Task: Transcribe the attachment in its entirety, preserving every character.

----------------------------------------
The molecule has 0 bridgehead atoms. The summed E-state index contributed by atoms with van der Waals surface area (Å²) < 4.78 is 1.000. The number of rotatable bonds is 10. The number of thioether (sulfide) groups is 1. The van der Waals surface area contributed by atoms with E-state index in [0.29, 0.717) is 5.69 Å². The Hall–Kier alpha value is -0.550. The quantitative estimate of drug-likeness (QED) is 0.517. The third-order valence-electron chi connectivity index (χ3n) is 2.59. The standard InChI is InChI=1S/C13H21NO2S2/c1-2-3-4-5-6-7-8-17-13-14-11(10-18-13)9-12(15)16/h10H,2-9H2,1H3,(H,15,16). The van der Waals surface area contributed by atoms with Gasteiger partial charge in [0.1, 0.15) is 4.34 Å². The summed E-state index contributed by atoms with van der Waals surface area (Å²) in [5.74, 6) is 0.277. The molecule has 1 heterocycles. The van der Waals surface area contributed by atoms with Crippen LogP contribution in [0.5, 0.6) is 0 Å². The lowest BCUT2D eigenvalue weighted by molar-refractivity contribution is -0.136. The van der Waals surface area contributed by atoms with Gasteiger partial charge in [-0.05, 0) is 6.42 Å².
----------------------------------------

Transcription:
The molecule has 0 bridgehead atoms. The summed E-state index contributed by atoms with van der Waals surface area (Å²) < 4.78 is 1.000. The number of rotatable bonds is 10. The number of thioether (sulfide) groups is 1. The van der Waals surface area contributed by atoms with E-state index in [0.29, 0.717) is 5.69 Å². The Hall–Kier alpha value is -0.550. The quantitative estimate of drug-likeness (QED) is 0.517. The third-order valence-electron chi connectivity index (χ3n) is 2.59. The standard InChI is InChI=1S/C13H21NO2S2/c1-2-3-4-5-6-7-8-17-13-14-11(10-18-13)9-12(15)16/h10H,2-9H2,1H3,(H,15,16). The van der Waals surface area contributed by atoms with Gasteiger partial charge in [0.1, 0.15) is 4.34 Å². The summed E-state index contributed by atoms with van der Waals surface area (Å²) in [5.74, 6) is 0.277. The molecule has 1 heterocycles. The van der Waals surface area contributed by atoms with Crippen LogP contribution in [0.5, 0.6) is 0 Å². The lowest BCUT2D eigenvalue weighted by molar-refractivity contribution is -0.136. The van der Waals surface area contributed by atoms with Gasteiger partial charge in [-0.05, 0) is 6.42 Å².